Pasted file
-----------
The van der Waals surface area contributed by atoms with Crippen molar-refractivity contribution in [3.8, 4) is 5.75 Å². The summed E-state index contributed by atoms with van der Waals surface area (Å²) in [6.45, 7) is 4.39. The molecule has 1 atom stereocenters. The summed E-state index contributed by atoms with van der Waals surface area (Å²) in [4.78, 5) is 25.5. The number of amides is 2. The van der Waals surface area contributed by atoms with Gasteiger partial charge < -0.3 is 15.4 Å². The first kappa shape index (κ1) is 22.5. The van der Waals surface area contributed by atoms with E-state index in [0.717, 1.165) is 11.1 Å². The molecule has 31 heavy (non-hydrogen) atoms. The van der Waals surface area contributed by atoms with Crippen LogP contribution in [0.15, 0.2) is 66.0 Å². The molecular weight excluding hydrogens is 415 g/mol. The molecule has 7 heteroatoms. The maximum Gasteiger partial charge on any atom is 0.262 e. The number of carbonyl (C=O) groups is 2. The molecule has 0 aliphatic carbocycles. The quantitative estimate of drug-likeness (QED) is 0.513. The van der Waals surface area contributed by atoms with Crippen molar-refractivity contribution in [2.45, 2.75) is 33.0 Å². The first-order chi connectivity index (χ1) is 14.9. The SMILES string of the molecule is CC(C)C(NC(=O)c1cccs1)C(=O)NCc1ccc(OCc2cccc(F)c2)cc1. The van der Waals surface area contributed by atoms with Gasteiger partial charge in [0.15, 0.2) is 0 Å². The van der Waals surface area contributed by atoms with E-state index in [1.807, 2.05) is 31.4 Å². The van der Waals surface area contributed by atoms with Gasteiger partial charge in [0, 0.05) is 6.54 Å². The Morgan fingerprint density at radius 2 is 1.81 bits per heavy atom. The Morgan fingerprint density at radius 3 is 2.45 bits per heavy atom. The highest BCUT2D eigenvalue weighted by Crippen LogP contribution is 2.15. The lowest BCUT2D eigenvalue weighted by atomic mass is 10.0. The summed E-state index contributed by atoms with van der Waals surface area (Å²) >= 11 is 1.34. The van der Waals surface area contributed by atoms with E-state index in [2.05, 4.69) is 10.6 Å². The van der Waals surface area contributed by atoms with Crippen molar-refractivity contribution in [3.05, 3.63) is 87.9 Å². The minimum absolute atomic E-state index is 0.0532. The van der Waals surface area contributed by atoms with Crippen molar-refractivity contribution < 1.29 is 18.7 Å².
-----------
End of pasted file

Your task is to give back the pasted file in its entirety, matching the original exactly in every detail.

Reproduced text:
The van der Waals surface area contributed by atoms with Crippen molar-refractivity contribution in [3.8, 4) is 5.75 Å². The summed E-state index contributed by atoms with van der Waals surface area (Å²) in [6.45, 7) is 4.39. The molecule has 1 atom stereocenters. The summed E-state index contributed by atoms with van der Waals surface area (Å²) in [4.78, 5) is 25.5. The number of amides is 2. The van der Waals surface area contributed by atoms with Gasteiger partial charge < -0.3 is 15.4 Å². The first kappa shape index (κ1) is 22.5. The van der Waals surface area contributed by atoms with E-state index in [0.717, 1.165) is 11.1 Å². The molecule has 31 heavy (non-hydrogen) atoms. The van der Waals surface area contributed by atoms with Crippen LogP contribution in [0.15, 0.2) is 66.0 Å². The molecular weight excluding hydrogens is 415 g/mol. The molecule has 7 heteroatoms. The maximum Gasteiger partial charge on any atom is 0.262 e. The number of carbonyl (C=O) groups is 2. The molecule has 0 aliphatic carbocycles. The quantitative estimate of drug-likeness (QED) is 0.513. The van der Waals surface area contributed by atoms with Crippen molar-refractivity contribution in [2.45, 2.75) is 33.0 Å². The first-order chi connectivity index (χ1) is 14.9. The SMILES string of the molecule is CC(C)C(NC(=O)c1cccs1)C(=O)NCc1ccc(OCc2cccc(F)c2)cc1. The van der Waals surface area contributed by atoms with Gasteiger partial charge in [0.15, 0.2) is 0 Å². The van der Waals surface area contributed by atoms with E-state index in [1.807, 2.05) is 31.4 Å². The van der Waals surface area contributed by atoms with Gasteiger partial charge in [0, 0.05) is 6.54 Å². The Morgan fingerprint density at radius 2 is 1.81 bits per heavy atom. The Morgan fingerprint density at radius 3 is 2.45 bits per heavy atom. The highest BCUT2D eigenvalue weighted by Crippen LogP contribution is 2.15. The lowest BCUT2D eigenvalue weighted by atomic mass is 10.0. The summed E-state index contributed by atoms with van der Waals surface area (Å²) >= 11 is 1.34. The van der Waals surface area contributed by atoms with E-state index in [2.05, 4.69) is 10.6 Å². The van der Waals surface area contributed by atoms with Crippen molar-refractivity contribution in [3.05, 3.63) is 87.9 Å². The minimum absolute atomic E-state index is 0.0532. The van der Waals surface area contributed by atoms with Crippen molar-refractivity contribution < 1.29 is 18.7 Å².